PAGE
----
15. More than a decade ago, in June 2012, the RBI advised Lead Banks in districts to set up Financial Literacy Centres (FLCs). These Financial Literacy Centres are required to conduct financial literacy programs, workshops, and awareness campaigns to educate people about basic financial concepts, such as savings, budgeting, borrowing, and insurance, as well as more complex topics like investment strategies and retirement planning. I am happy to note that by December 31, 2023, Lead Banks had established more than 1,500 Financial Literacy Centres at district headquarters. The camps conducted by them have covered more than 30 lakh participants. In Tamil Nadu and Puducherry, the 77 Financial Literacy Centres have covered more than 1.45 lakh participants.


16. Apart from direct initiatives to promote awareness, the Reserve Bank also collaborates with other stakeholders to increase financial literacy. The Centres for Financial Literacy (CFL) project, initiated in 2017, is a shining example of this collaborative approach involving banks and NGOs with funding support from funds administered by NABARD and RBI. As on March 31, 2024, 2,406 CFLs have been operationalized covering blocks across the length and breadth of the country, 129 of which are in Tamil Nadu and Puducherry.


17. Despite good progress being made in these areas, there are still significant challenges and gaps that need to be addressed. In this context, I would like to highlight five focus areas.


Bridging the Digital Divide


18. As financial services increasingly move online, there is a risk of excluding those who lack access to digital technology or who are not familiar with how to use it. Bridging the digital divide is crucial for ensuring everyone can participate in the modern financial system.


19. By optimally using technology, we can unlock its transformative potential to advance financial inclusion. Recognizing that many individuals lack access to traditional banking services but may have access to mobile phones or other digital devices, opens a window to explore innovative digital solutions.


20. To bridge the digital divide, we need to have tailored digital literacy programs that cater to the specific needs and capabilities of different demographic groups. These programs can provide hands-on training on how to use digital financial services, navigate online platforms, and protect against cyber risks, thereby empowering individuals to fully participate in the digital economy.


Capacity Building


21. Secondly, adequate focus needs to be given to on-going capacity building of the counsellors engaged in financial literacy campaigns so that they are kept abreast of the latest and relevant information on financial products and customer protection.


22. The financial landscape is constantly evolving, hence it is crucial for counsellors to stay updated to be able to provide accurate and timely guidance. Organizing regular training programs and workshops can provide counsellors with opportunities to enhance their knowledge and skills. Leveraging technology, we can provide counsellors with access to online training modules, webinars, and digital resources.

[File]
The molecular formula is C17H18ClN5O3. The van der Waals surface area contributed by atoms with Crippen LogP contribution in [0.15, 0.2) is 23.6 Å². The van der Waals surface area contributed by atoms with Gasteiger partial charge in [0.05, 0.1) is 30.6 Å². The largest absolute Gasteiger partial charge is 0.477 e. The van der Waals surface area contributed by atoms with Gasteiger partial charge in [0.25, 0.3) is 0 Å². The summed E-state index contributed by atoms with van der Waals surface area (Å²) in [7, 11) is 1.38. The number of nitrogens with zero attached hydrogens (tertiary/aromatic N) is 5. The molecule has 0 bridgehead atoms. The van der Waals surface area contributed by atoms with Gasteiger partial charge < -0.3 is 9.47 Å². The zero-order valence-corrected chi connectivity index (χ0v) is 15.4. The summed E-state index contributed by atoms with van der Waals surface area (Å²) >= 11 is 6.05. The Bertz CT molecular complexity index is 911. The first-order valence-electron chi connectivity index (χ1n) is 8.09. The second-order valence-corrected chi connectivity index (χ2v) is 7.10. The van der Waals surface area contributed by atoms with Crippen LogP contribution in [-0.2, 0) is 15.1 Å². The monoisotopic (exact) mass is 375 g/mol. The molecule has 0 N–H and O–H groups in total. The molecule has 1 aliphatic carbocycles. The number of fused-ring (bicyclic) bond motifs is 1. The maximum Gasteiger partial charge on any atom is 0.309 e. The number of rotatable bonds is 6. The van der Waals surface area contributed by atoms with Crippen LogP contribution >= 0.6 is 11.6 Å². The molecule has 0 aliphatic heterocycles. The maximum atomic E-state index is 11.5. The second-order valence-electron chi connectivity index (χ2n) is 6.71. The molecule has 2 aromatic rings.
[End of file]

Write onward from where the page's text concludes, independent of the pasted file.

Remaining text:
Greater collaboration


23. The third aspect I would like to highlight is the need for greater collaboration. There should be synchronization at the ground level between different stakeholders such as Lead District Manager, District Development Manager, Block Level officials, NGOs, SHGs, BCs, Farmer’s Clubs, Panchayats, village level functionaries etc. Banks running FLCs and NGOs operating CFLs need to ensure that as far as possible there is no gap in the availability of counsellors either at the FLCs or CFLs so that their activities can be conducted smoothly.


Being outcome and results oriented


24. Fourthly, I would like to emphasise that CFLs and FLCs should not be mere awareness hubs, but catalysts driving tangible transformation, for a substantive and enduring change. We must strive to gauge the efficacy of our efforts by quantifying outcomes such as the number of beneficiaries successfully integrated into formal financial systems as a direct result of participating in our financial awareness camps and programs.


Recognising the role of women


25. Lastly and most importantly, I would like to recognise the role of women in promoting financial literacy.


26. Women play a crucial role in budgeting within households, as they often manage day-to-day finances, make purchasing decisions, and ensure the financial well-being of their families. They are adept at effectively allocating resources to meet the diverse needs of their families. They often negotiate better with vendors and service providers to optimise the family's budget and maximize savings.


27. It is said that ‘educate a man, you educate only one person. If you educate a woman, you educate a generation’. When women are educated and financially literate, they often serve as the primary educators within their families. Therefore, please ensure that you have programmes designed to cater to financial literacy needs of women.



28. In conclusion, it is evident that financial literacy is not just a matter of individual empowerment but a critical component of inclusive growth and societal development. Hence, it is imperative that we continue to prioritize efforts to enhance financial literacy and foster financial inclusion.


29. The multi-faceted approach outlined in India's National Strategy for Financial Education provides a comprehensive framework for advancing our objectives. Through targeted initiatives and partnerships, we can equip people from all walks of life with the knowledge and tools they need to make informed financial decisions and achieve greater financial well-being.


30. As we celebrate our achievements, bridging the digital divide, ensuring ongoing capacity building for counsellors, promoting greater collaboration among stakeholders, and recognizing the crucial role of women in promoting financial literacy are areas that require continued attention and investment.


31. By embracing these challenges as opportunities for innovation and collaboration, we can unlock the transformative potential of financial literacy to create a more inclusive and resilient society. Together, let us work towards a future where everyone has the knowledge, skills, and opportunities to achieve their financial goals and aspirations. Thank you.